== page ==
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Posted 14 Dec 2017

Implementing a C++ Const Object That Can be Given a Value Post Declaration

, 8 Jan 2018
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C++ only allows you to give a value to a const qualified object at the moment of declaration. There are rare instances where you want to define the value shortly after the moment of declaration.


In C++, an object can be qualified with const to indicate that this is an immutable value. Per the specification, the object so qualified cannot be modified. The benefit is that the compiler will perform checks to ensure the object does not receive a new assignment. This means that a developer can prevent accidental assignments (i.e. if (a = b) instead of the intended (if a == b)) as well as faulty logical operations within the code that might result in a new assignment. The specification puts one burden on using this qualifier and gaining this particular wonderful benefit of the compile time check: the object must be initialized at the point of declaration.

The initializer can be a compile-time known value or can be a value known at run-time (by calling a function that returns a value). Once initialized, that value cannot be changed. The compiler will enforce this rule and produce an error on any attempt in code to modify the variable value after initialization, which again is at the point of declaration.

Examples from the specification showcase the principle:

const int ci = 3;                    // cv-qualified (initialized as required)
ci = 4;                              // ill-formed: attempt to modify const

int i = 2;                           // not cv-qualified
const int* cip;                      // pointer to const int
cip = &i;                            // OK: cv-qualified access path to unqualified
*cip = 4;                            // ill-formed: attempt to modify through ptr to const

int* ip;
ip = const_cast<int*>(cip);    // cast needed to convert const int* to int*
*ip = 4;                             // defined: *ip points to i, a non-const object

const int* ciq = new const int (3);  // initialized as required
int* iq = const_cast<int*>(ciq); // cast required
*iq = 4;                             // undefined: modifies a const object

In almost every situation, this is perfectly fine. There are some very limited exceptions, however, where the value of the object that should be kept from changing is only known shortly after the moment of instantation.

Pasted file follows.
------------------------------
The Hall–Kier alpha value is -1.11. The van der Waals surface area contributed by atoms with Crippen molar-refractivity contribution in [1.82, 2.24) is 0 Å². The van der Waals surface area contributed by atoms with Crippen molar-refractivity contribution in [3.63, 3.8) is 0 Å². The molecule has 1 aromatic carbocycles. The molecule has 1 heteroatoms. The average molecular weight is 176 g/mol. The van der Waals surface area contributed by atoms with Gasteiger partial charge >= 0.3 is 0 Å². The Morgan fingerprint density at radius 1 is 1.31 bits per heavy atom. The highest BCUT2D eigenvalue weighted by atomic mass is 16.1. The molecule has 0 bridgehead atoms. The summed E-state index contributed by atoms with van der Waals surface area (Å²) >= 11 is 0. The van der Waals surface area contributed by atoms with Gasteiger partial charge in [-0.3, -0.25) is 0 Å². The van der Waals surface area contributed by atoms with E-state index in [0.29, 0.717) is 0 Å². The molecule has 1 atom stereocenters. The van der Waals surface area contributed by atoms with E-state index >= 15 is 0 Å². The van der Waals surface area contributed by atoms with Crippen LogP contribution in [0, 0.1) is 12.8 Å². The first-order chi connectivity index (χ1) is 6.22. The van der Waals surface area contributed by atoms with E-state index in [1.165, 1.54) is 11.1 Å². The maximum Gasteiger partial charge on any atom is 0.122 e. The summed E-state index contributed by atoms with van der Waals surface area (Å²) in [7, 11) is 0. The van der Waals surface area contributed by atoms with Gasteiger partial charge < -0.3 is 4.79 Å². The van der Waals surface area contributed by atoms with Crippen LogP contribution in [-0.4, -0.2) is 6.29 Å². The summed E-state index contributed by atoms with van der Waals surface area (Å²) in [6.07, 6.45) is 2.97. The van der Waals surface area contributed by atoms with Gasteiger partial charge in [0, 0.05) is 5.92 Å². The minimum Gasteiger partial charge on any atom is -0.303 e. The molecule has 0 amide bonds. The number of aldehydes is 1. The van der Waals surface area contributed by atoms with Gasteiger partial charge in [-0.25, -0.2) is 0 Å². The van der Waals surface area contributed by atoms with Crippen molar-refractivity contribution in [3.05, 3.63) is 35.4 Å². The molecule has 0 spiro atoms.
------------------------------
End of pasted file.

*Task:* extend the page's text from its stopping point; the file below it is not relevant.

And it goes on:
I encountered this problem while writing a Windows application. In this particular circumstance, I was using the hInstance variable that is provided as a value passed into the WinMain entry point. The value is used in different Windows APIs and should never change. My challenge was that I wanted to use this value in a function called by the Windows messaging interface. The messaging API is called from another thread and only has access to "global" type variables, which hInstance is not. No problem, I just declare a global variable and pass the hInstance variable to it. But I wanted to protect myself and any future maintainer of the code from changing that value.

Normally applying const as a qualifier to the variable would solve the problem, but the global variable has to be declared and instantiated before I could ever know the value of hInstance. C++ would appear to prevent this instance from being a const qualified variable.

Another situation followed these lines. Windows provides Direct3D 11 and Direct3D 12. Direct3D 12 is available only on Windows 10 and is not intended for general everyday graphics use. Direct3D 11 is available from Windows XP forward (with some exceptions) and is intended for general use and is still heavily programmed for. In writing a graphics oriented library for use on Windows, the design wanted to allow to declare the use of Direct3D 11 or 12. However, it also would allow that if Direct3D 12 was not available, Direct3D 11 could be used as a fall-back.

In this circumstance, it was felt that using a variable (it could be a bitfield or an enum or similar) declared external in the library and declared in the developer's code would suffice for the design. This variable was never to be used by the developer, it was only consumed and used inside the library. This variable should by all accounts be a constant object.